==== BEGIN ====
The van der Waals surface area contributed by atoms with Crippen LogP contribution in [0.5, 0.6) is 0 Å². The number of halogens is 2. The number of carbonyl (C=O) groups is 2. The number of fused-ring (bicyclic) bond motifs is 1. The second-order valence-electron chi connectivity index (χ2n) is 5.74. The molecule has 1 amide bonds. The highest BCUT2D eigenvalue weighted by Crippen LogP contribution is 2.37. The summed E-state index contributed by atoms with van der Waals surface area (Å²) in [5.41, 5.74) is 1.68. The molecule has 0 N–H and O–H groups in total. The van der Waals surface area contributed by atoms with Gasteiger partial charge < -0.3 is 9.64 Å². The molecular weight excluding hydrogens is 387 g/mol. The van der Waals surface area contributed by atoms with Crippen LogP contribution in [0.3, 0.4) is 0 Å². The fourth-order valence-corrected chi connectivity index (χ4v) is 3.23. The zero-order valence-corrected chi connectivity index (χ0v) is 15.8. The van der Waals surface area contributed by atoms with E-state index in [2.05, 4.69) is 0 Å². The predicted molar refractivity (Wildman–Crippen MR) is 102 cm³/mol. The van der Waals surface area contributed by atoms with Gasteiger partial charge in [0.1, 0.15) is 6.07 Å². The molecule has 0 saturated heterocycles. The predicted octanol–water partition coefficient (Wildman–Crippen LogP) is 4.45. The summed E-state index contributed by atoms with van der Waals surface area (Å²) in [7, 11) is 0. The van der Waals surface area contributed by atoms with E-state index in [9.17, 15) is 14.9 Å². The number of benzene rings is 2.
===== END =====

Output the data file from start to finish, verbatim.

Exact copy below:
The van der Waals surface area contributed by atoms with Crippen LogP contribution in [0.5, 0.6) is 0 Å². The number of halogens is 2. The number of carbonyl (C=O) groups is 2. The number of fused-ring (bicyclic) bond motifs is 1. The second-order valence-electron chi connectivity index (χ2n) is 5.74. The molecule has 1 amide bonds. The highest BCUT2D eigenvalue weighted by Crippen LogP contribution is 2.37. The summed E-state index contributed by atoms with van der Waals surface area (Å²) in [5.41, 5.74) is 1.68. The molecule has 0 N–H and O–H groups in total. The van der Waals surface area contributed by atoms with Gasteiger partial charge < -0.3 is 9.64 Å². The molecular weight excluding hydrogens is 387 g/mol. The van der Waals surface area contributed by atoms with Crippen LogP contribution in [0.3, 0.4) is 0 Å². The fourth-order valence-corrected chi connectivity index (χ4v) is 3.23. The zero-order valence-corrected chi connectivity index (χ0v) is 15.8. The van der Waals surface area contributed by atoms with E-state index in [2.05, 4.69) is 0 Å². The predicted molar refractivity (Wildman–Crippen MR) is 102 cm³/mol. The van der Waals surface area contributed by atoms with Gasteiger partial charge in [0.1, 0.15) is 6.07 Å². The molecule has 0 saturated heterocycles. The predicted octanol–water partition coefficient (Wildman–Crippen LogP) is 4.45. The summed E-state index contributed by atoms with van der Waals surface area (Å²) in [7, 11) is 0. The van der Waals surface area contributed by atoms with E-state index in [9.17, 15) is 14.9 Å². The number of benzene rings is 2.